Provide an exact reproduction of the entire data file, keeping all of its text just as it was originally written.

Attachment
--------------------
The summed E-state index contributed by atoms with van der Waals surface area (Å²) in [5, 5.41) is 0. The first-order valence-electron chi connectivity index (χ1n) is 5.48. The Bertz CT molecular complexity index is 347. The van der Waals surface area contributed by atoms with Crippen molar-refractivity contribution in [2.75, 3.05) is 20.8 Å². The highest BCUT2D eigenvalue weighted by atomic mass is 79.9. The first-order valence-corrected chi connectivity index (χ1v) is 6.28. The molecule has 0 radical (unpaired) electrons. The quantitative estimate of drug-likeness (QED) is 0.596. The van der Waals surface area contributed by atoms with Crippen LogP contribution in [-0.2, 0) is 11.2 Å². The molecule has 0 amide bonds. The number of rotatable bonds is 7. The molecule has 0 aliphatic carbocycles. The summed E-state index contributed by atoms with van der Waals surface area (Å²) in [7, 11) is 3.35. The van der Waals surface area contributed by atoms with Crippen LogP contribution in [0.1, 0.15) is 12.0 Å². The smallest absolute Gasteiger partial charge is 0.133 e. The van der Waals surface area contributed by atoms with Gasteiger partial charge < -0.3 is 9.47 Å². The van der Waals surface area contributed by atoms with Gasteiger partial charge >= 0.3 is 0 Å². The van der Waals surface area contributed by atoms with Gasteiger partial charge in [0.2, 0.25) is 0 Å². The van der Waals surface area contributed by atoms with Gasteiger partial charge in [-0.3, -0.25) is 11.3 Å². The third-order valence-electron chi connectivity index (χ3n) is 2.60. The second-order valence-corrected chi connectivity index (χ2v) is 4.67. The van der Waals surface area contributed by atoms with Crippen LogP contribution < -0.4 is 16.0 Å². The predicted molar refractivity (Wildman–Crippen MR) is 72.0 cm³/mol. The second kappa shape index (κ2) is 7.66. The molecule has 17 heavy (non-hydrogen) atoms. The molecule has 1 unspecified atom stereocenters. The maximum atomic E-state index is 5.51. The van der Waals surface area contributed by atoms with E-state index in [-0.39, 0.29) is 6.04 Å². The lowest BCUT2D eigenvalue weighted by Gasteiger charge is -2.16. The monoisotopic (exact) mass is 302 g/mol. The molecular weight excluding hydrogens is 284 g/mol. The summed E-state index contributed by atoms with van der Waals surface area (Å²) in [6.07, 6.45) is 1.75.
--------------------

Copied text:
The summed E-state index contributed by atoms with van der Waals surface area (Å²) in [5, 5.41) is 0. The first-order valence-electron chi connectivity index (χ1n) is 5.48. The Bertz CT molecular complexity index is 347. The van der Waals surface area contributed by atoms with Crippen molar-refractivity contribution in [2.75, 3.05) is 20.8 Å². The highest BCUT2D eigenvalue weighted by atomic mass is 79.9. The first-order valence-corrected chi connectivity index (χ1v) is 6.28. The molecule has 0 radical (unpaired) electrons. The quantitative estimate of drug-likeness (QED) is 0.596. The van der Waals surface area contributed by atoms with Crippen LogP contribution in [-0.2, 0) is 11.2 Å². The molecule has 0 amide bonds. The number of rotatable bonds is 7. The molecule has 0 aliphatic carbocycles. The summed E-state index contributed by atoms with van der Waals surface area (Å²) in [7, 11) is 3.35. The van der Waals surface area contributed by atoms with Crippen LogP contribution in [0.1, 0.15) is 12.0 Å². The smallest absolute Gasteiger partial charge is 0.133 e. The van der Waals surface area contributed by atoms with Gasteiger partial charge < -0.3 is 9.47 Å². The van der Waals surface area contributed by atoms with Gasteiger partial charge >= 0.3 is 0 Å². The van der Waals surface area contributed by atoms with Gasteiger partial charge in [0.2, 0.25) is 0 Å². The van der Waals surface area contributed by atoms with Gasteiger partial charge in [-0.3, -0.25) is 11.3 Å². The third-order valence-electron chi connectivity index (χ3n) is 2.60. The second-order valence-corrected chi connectivity index (χ2v) is 4.67. The van der Waals surface area contributed by atoms with Crippen LogP contribution < -0.4 is 16.0 Å². The predicted molar refractivity (Wildman–Crippen MR) is 72.0 cm³/mol. The second kappa shape index (κ2) is 7.66. The molecule has 17 heavy (non-hydrogen) atoms. The molecule has 1 unspecified atom stereocenters. The maximum atomic E-state index is 5.51. The van der Waals surface area contributed by atoms with E-state index in [-0.39, 0.29) is 6.04 Å². The lowest BCUT2D eigenvalue weighted by Gasteiger charge is -2.16. The monoisotopic (exact) mass is 302 g/mol. The molecular weight excluding hydrogens is 284 g/mol. The summed E-state index contributed by atoms with van der Waals surface area (Å²) in [6.07, 6.45) is 1.75.